Since taking over the reins at Eveden Ltdfollowing a management buy-out in 1993, managing director Tony Thwaites has adhered to hispolicy of developing people in the business and recruiting staff with the potential togrow the company. Turnover has more than doubled in the last four years.
When you are competing againstinternationally known brand names such as Playtex and Gossard you need to develop yourniche market and concentrate on what you do best. This philosophy is serving Eveden Ltdwell, for it has established itself as one of the leading manufacturers of lingerie andcup-sized swimwear and has gained a reputation for the high quality of its designs, stylesand fit. The company believes it was the first manufacturer to develop pretty, stylishbras in a range of sizes other than the more popular A, B and C cups.
Eveden has two manufacturing sites, one in Desborough near Kettering and the other aforty-five minute drive away at Whitwick in Leicestershire. A tightly knit management teamled by Tony Thwaites has steered the company through a steady expansion period duringwhich the workforce has more than doubled.
In a fiercely competitive market Eveden’sbrands are performing well. The Fantasie line was introduced in the fifties and comprisesa highly successful range of bras from B to HH, an attractive bridal selection, andbra-sized swimwear. The Footprints range of bra sized swimwear is aimed at a youngermarket. The Rigby and Peller line in lingerie is attacking the area of the markettraditionally occupied by expensive French and Italian brands which do not cater forlarger sizes. Freya lingerie, introduced four months ago to appeal to the younger buyer,has already out-performed expectations.
There is a delicate balance to preservebetween product innovation and life cycle. A strong design team — all recruited fromthe same textiles course at Leicester University because of its emphasis on form as wellas design – using the latest technology is an asset, part of the “exciting”environment Tony Thwaites has aimed to create in order to attract and retain the rightcalibre of staff.
“Our manufacturing team, design,product managers, UK and export sales, and marketing function are all part of our success.There is no magic formula but I am a firm believer in bringing together a good group ofpeople and building the right culture through them”.
Thirty per cent of turnover is exportedwith the major market being the US where there is a small sales office. Holland, Belgium,Scandinavia and France are beginning to grow.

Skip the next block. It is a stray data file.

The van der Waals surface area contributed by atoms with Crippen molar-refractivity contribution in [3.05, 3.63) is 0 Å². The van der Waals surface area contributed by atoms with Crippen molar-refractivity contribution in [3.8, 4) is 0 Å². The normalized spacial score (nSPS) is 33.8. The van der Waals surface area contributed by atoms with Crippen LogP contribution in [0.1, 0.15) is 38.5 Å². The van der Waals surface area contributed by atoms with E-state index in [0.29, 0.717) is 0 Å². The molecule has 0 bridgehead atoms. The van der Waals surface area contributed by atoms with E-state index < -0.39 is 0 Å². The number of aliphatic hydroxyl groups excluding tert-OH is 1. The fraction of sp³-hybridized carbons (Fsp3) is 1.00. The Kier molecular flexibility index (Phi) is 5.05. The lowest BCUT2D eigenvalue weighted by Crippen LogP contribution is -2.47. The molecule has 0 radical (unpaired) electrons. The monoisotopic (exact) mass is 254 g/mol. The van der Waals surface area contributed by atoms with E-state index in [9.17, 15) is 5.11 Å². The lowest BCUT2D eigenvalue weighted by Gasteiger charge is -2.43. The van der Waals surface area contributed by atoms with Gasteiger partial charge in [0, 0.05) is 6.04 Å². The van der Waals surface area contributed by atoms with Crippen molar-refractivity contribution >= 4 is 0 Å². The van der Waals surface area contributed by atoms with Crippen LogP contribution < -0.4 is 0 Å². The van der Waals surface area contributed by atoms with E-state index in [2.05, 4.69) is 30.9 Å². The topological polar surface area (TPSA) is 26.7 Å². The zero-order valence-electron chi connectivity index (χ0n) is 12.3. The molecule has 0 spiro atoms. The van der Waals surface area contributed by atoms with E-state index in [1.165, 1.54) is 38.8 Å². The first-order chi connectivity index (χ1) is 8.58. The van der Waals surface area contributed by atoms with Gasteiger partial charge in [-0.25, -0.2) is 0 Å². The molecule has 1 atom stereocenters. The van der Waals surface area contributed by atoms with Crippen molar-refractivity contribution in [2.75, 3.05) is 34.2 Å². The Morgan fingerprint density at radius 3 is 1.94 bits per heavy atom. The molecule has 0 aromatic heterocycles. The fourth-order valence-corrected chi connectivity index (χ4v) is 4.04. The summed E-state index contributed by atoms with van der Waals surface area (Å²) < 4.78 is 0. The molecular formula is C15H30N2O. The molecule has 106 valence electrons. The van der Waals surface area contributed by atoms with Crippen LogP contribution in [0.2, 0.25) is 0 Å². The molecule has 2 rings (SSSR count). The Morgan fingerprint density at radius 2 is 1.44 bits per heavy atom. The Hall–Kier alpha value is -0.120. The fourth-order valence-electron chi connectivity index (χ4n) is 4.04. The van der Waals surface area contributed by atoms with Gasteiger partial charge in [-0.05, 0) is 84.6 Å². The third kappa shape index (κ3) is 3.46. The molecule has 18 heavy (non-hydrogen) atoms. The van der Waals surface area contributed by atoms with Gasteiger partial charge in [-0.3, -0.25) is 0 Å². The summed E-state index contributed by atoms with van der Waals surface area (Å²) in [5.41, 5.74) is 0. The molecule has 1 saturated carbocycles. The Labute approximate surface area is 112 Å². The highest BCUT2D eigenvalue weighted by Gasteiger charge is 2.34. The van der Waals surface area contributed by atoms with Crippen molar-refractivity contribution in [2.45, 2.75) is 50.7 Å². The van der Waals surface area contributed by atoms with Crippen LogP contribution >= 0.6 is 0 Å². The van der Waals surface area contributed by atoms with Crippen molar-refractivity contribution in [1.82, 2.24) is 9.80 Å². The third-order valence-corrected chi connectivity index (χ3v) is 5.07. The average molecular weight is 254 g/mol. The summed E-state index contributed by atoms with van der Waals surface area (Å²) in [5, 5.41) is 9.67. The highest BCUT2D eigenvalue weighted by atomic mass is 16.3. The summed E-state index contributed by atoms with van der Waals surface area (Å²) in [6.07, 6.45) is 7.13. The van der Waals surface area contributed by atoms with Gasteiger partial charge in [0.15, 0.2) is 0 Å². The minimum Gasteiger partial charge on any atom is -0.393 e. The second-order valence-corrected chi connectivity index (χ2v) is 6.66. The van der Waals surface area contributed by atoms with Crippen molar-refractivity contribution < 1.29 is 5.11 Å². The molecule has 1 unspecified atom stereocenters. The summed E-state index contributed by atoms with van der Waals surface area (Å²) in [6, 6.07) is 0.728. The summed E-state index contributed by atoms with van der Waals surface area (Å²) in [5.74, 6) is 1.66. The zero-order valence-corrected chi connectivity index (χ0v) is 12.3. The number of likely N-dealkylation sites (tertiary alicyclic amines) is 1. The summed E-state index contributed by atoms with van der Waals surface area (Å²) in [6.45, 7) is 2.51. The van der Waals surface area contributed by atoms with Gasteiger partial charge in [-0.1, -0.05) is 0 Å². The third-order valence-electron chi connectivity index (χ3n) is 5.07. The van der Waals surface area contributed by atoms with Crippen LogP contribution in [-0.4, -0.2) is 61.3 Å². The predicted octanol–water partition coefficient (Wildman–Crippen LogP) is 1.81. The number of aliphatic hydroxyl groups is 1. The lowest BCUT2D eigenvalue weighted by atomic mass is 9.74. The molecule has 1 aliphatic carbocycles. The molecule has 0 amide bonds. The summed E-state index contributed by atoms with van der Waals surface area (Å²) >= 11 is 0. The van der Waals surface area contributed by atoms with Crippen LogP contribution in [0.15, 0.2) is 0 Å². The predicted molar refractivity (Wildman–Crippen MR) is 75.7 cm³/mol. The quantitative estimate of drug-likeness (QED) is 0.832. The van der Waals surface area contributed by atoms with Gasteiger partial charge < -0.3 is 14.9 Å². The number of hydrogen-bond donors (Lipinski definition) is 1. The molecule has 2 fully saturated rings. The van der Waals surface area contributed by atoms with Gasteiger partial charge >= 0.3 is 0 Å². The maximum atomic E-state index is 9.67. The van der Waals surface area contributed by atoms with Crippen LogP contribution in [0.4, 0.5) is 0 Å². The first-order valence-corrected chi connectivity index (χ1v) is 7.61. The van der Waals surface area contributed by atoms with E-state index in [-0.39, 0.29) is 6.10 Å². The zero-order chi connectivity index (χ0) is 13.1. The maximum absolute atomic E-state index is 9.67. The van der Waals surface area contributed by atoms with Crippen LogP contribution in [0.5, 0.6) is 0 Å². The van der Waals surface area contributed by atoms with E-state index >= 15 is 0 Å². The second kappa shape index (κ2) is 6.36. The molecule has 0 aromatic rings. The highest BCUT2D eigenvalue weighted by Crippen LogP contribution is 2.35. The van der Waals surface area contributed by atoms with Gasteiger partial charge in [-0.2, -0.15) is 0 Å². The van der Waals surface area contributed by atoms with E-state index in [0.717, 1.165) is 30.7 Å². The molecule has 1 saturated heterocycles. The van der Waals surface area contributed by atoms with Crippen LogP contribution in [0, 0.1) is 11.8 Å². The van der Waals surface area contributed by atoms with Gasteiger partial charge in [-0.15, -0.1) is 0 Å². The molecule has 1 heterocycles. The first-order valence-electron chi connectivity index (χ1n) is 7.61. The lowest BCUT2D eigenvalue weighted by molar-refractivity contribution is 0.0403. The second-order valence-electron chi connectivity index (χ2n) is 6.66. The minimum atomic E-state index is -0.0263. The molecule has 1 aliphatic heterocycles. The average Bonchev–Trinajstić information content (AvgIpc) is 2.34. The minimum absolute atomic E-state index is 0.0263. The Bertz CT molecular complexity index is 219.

With eight out of ten UK women wearing the wrong sized bra, Eveden trains retailers tooffer free advice on fitting. With sales of bras through department stores in the UK onlyaccounting for 17 per cent of the total – the market being dominated by Marks &Spencer – there seems plenty of scope for further growth: the figure in France is nearer50 per cent.
Manufacturing manager, Cathy Wootton,comments: “We don’t make to order; therefore our sales predictions have to be madeaccurately. This requires good forecasting, good planning, good relationships betweensuppliers, purchasing and manufacturing. When we looked at the business a few years ago,and at gearing our staff to its demands, we saw that we needed to improve all thesefunctions to become more responsive to the customer. Now we are looking again at improvingdelivery times. This throws out training requirements for many staff as we reduce work inprogress and improve the skills of the workforce”.
Cathy Wootton endorses the team workingphilosophy and although there are only seven teams in the strictest sense of the word, thelines have been multi-skilled to help with balancing. Supervisors were asked to identifysecond and third skills they wanted to develop in each individual. Cathy believes thatteam working is broadly defined in the industry today and has joined a steering group setup by CAPITB Trust to identify current practice within the industry.
Promoting from within
There is a consistent approach to training across Eveden’s two manufacturingsites and National Vocational Qualifications are open to all staff who wish to achievethem, irrespective of their age. There is a policy of promoting from within and manyexamples of how this has been successful: the factory manager who began as a machinist;the cutter with a degree in history and politics who is training to be a work studyengineer.
A former Courtaulds management trainee,Cathy is anxious to give others as good a grounding as she believes she had herself. Tothis end there are links established with the local school through which one individual,now at Nottingham Trent University, and who spent one year on work experience at Eveden,may be offered a trainee technician role. She is already looking after four CMT units inNottingham in addition to her course work.
According to Cathy it is a question ofinvesting in young people at an early enough stage, especially when dealing with atechnically complex product — some bras have more than 30 operations. So workexperience offered to the local school is all part of Eveden’s strategy to improve theimage of the clothing industry in the area.
CAPITB Trust is the National TrainingOrganisation for the British clothing industry. If you would like to comment on yourexperience of team working or find out more about training and qualifications in theindustry please contact Paul Richardson. Tel: +44 (0)113 227 3345.